DEANNE STILLMAN loves the desert. It is, she writes, "my beat and my passion," a place where city life fades away, her thoughts vanish and she hears things: "The beating of wings. The scratching of lizard. The crack of tortoise egg. The whisper of stories that want to be told." Her 2001 book, "Twentynine Palms: A True Story of Murder, Marines, and the Mojave," told one of those stories, of the violent murder of two local girls who had been "sliced up" by a Marine in the desert. In the course of writing that book, a story of slaughter in the high country outside Reno grabbed her attention. It was December 1998; this time there were three murderers, two of them Marines (one stationed at Twentynine Palms), and the victims were wild mustangs, 34 dead in several killing sprees.
Shaken by the similarities between the killings, Stillman wondered why someone would kill the animals that had blazed our trails, fought our wars, served as our loyal partners? Was there something about the slaughter of wild horses that went straight to the heart of who we are as Americans? "With all due respect to our official icon, the eagle, . . . " she writes, "It is really the wild horse, the four-legged with the flying mane and tail, the beautiful, bighearted steed who loves freedom so much that when captured he dies of a broken heart, the ever-defiant mustang that is our true representative, coursing through our blood as he carries the eternal message of America." She began to wonder about the men who shot them: "Were they modern Ahabs? Or . . . just a bunch of drunks with guns? Or perhaps they were a strange new iteration of the American psycho, or maybe even some full-on combination platter of all of the above."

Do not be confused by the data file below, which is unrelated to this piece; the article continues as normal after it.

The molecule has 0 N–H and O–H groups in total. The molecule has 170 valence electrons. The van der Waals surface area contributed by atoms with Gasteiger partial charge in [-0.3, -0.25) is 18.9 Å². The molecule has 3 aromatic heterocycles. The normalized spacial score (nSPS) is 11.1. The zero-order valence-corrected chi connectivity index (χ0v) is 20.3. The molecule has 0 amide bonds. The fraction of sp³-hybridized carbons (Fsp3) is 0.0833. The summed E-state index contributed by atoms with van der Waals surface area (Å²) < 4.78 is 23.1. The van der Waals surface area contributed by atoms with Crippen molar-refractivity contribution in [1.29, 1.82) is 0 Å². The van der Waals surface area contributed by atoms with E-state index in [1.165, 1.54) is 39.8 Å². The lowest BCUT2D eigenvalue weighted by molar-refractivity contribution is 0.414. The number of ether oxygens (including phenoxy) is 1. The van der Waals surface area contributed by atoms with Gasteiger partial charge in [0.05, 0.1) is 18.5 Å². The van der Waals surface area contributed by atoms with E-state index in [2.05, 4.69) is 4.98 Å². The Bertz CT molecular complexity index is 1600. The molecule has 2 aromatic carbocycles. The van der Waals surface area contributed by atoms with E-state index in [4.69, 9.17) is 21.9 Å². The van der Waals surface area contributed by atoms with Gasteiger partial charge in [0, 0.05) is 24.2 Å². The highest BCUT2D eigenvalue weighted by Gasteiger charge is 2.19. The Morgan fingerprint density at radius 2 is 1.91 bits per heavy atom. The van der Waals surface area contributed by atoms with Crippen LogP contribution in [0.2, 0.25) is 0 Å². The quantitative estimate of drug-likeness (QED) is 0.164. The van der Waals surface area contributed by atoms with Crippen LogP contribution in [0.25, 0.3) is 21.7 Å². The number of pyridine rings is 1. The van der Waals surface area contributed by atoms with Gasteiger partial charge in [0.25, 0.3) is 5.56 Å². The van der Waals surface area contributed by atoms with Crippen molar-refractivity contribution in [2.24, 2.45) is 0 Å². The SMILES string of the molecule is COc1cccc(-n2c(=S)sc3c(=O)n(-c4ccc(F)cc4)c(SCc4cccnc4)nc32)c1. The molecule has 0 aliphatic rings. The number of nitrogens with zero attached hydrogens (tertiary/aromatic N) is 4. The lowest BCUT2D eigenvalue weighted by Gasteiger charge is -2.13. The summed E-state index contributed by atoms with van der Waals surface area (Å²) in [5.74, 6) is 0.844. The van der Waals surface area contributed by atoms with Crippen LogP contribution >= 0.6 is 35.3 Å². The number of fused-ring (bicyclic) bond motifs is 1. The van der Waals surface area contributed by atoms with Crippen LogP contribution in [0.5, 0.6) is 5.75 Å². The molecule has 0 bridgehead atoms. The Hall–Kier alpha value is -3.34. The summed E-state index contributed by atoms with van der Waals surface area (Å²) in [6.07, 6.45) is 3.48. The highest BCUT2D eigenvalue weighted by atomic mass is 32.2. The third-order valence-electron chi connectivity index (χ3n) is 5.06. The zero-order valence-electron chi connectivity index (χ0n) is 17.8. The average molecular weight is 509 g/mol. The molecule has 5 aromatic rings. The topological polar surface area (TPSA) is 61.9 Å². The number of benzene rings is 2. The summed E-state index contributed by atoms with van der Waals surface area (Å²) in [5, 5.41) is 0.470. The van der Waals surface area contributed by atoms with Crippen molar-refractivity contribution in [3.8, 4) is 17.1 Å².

These questions led Stillman into an impressively thorough, painstakingly researched investigation of the history of the horse in North America. She began by hiking into a remote canyon in Death Valley, where the climatic conditions have preserved in stone the hoof prints of the modern horse's most distant ancestors. These small horses had flourished here millions of years ago, until the Ice Age, when horses disappeared from North America, "but not before they had headed north across the Bering land bridge and populated the rest of the world." Not until the early 1500s did horses return to the continent, when Hernando Cortes brought shiploads of them from Cuba, correctly assuming that they would give him the advantage he needed to conquer the Aztecs.